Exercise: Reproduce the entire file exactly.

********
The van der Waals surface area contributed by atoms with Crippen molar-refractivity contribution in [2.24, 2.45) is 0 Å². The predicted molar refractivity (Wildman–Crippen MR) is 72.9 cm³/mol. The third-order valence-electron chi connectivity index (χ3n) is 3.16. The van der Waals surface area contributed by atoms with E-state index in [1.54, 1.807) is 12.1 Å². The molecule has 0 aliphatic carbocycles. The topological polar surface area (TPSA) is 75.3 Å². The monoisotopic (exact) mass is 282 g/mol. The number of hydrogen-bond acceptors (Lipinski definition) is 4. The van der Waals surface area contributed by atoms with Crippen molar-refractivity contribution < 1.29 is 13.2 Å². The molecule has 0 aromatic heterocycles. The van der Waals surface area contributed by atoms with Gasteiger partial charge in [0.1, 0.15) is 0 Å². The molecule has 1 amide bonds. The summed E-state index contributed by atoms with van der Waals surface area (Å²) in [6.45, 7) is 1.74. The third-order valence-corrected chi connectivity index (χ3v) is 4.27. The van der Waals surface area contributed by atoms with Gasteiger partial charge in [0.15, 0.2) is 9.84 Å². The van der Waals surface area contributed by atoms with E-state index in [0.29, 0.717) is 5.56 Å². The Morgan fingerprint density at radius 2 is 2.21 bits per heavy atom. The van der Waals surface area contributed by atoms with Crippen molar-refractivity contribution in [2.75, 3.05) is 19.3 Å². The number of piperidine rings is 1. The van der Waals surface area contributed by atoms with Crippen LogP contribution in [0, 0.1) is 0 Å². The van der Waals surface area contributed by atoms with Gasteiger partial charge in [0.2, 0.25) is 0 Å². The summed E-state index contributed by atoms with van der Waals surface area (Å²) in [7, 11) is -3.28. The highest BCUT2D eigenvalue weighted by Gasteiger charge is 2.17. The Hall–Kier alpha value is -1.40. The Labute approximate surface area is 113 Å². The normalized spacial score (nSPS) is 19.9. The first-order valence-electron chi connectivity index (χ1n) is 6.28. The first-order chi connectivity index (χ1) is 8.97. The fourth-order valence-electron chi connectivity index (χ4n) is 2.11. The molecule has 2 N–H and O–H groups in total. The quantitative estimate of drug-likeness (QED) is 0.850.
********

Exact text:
The van der Waals surface area contributed by atoms with Crippen molar-refractivity contribution in [2.24, 2.45) is 0 Å². The predicted molar refractivity (Wildman–Crippen MR) is 72.9 cm³/mol. The third-order valence-electron chi connectivity index (χ3n) is 3.16. The van der Waals surface area contributed by atoms with E-state index in [1.54, 1.807) is 12.1 Å². The molecule has 0 aliphatic carbocycles. The topological polar surface area (TPSA) is 75.3 Å². The monoisotopic (exact) mass is 282 g/mol. The number of hydrogen-bond acceptors (Lipinski definition) is 4. The van der Waals surface area contributed by atoms with Crippen molar-refractivity contribution < 1.29 is 13.2 Å². The molecule has 0 aromatic heterocycles. The van der Waals surface area contributed by atoms with Gasteiger partial charge in [0.1, 0.15) is 0 Å². The molecule has 1 amide bonds. The summed E-state index contributed by atoms with van der Waals surface area (Å²) in [6.45, 7) is 1.74. The third-order valence-corrected chi connectivity index (χ3v) is 4.27. The van der Waals surface area contributed by atoms with Gasteiger partial charge in [0.15, 0.2) is 9.84 Å². The van der Waals surface area contributed by atoms with E-state index in [0.29, 0.717) is 5.56 Å². The Morgan fingerprint density at radius 2 is 2.21 bits per heavy atom. The van der Waals surface area contributed by atoms with Crippen molar-refractivity contribution in [2.75, 3.05) is 19.3 Å². The number of piperidine rings is 1. The van der Waals surface area contributed by atoms with Crippen LogP contribution in [0, 0.1) is 0 Å². The van der Waals surface area contributed by atoms with Gasteiger partial charge in [0.2, 0.25) is 0 Å². The summed E-state index contributed by atoms with van der Waals surface area (Å²) in [7, 11) is -3.28. The highest BCUT2D eigenvalue weighted by Gasteiger charge is 2.17. The Hall–Kier alpha value is -1.40. The Labute approximate surface area is 113 Å². The normalized spacial score (nSPS) is 19.9. The first-order valence-electron chi connectivity index (χ1n) is 6.28. The first-order chi connectivity index (χ1) is 8.97. The fourth-order valence-electron chi connectivity index (χ4n) is 2.11. The molecule has 2 N–H and O–H groups in total. The quantitative estimate of drug-likeness (QED) is 0.850.